I’ll make a confession. I see a lot of press releases, and I usually glaze over the parts where they talk about how many jobs a particular project generates. It’s not that I don’t care about people’s well-being; it’s that I’m more interested in the electricity a project generates. It’s a technical bias.

Fortunately, Andrea Luecke, president and executive director of The Solar Foundation (TSF), has the jobs issue covered. TSF has released its fifth annual National Solar Jobs Census. The report shows the U.S. solar sector added more than 31,000 new jobs in 2014, bringing the country’s total to more than 173,800. This figure represents 21.8% growth in solar employment since 2013.

At a press event accompanying the release of 2013’s census, the boom in solar jobs was pegged squarely with the decrease in costs, which had gone down by half since 2008. This year, those costs were essentially flat. They actually went up a little. Yet there was still 22% growth in the number of solar jobs over 2013.

“I attribute this to consumer awareness, the industry becoming more professional and adept at their sales tactics,” Luecke says.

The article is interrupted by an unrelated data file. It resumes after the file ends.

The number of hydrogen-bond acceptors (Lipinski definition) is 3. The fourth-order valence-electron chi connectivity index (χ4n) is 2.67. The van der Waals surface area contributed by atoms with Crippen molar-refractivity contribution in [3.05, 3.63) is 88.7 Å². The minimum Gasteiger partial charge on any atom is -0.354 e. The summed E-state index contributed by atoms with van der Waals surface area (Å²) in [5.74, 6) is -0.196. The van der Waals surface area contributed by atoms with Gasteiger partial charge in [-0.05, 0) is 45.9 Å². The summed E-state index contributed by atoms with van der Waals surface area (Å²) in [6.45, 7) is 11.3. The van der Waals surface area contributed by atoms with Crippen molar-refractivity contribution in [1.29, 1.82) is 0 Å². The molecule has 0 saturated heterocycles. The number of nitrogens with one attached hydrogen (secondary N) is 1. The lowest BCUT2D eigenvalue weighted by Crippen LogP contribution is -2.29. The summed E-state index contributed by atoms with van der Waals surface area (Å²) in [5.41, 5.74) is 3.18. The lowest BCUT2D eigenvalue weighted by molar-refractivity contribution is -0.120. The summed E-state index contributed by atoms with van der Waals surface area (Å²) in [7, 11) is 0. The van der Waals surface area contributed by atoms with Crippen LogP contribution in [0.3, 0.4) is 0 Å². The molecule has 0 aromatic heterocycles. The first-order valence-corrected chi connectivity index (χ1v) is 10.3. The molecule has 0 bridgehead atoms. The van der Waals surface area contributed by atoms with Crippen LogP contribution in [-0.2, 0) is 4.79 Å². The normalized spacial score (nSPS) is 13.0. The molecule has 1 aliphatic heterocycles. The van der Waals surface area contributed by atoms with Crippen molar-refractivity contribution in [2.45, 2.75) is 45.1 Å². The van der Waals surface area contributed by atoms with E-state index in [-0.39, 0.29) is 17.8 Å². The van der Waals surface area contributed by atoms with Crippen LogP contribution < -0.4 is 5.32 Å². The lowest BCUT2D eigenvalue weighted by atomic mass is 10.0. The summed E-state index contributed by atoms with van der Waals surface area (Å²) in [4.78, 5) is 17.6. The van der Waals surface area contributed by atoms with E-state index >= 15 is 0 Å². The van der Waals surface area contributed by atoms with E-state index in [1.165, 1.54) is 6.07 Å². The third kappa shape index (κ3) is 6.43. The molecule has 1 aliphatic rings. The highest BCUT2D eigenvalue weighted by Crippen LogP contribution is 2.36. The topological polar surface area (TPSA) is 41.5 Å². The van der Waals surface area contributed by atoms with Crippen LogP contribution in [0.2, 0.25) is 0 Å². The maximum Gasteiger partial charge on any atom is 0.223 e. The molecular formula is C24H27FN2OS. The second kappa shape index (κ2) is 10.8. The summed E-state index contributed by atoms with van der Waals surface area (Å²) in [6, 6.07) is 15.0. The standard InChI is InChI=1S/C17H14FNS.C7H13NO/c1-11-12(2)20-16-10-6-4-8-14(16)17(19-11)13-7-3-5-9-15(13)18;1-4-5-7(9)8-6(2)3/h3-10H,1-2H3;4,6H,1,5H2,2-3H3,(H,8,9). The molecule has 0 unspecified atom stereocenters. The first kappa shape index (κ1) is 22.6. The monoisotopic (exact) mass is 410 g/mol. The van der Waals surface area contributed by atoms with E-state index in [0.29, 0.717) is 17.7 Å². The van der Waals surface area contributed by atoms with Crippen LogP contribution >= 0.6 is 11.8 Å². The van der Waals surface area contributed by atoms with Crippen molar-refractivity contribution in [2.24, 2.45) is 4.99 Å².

The policies are decent. The investment tax credit (ITC) is still an important driver. And there’s the rub.

Approximately 80% of all installation companies said the ITC is vital to their business models. Sixty percent say they will be laying off workers and subcontractors if the ITC is not extended.

“People are rushing to get their utility-scale projects in because the development lead time is so long,” Luecke says, saying two or three years is typically required.

Which puts the pipeline right at the precipice of the ITC.

One interesting aspect of the past two reports is that, according to last year’s report, Arizona actually lost 1,200 solar sector jobs in 2013, which TSF attributed in part to the completion of the Solana concentrating solar power facility, as well as uncertainty in the market. However, in the most recent report, Arizona was one of the top performers in terms of installation growth, with no utility-scale projects on deck.

Perhaps the Arizona example shows that it is possible for residential and commercial installations to take up the slack when utility-scale projects dry up. If so, what are the factors? Is it because issues with utility fees and other uncertainties have been resolved? It would be useful to have a better understanding of what is happening in Arizona so that maybe it can be bottled for later use.














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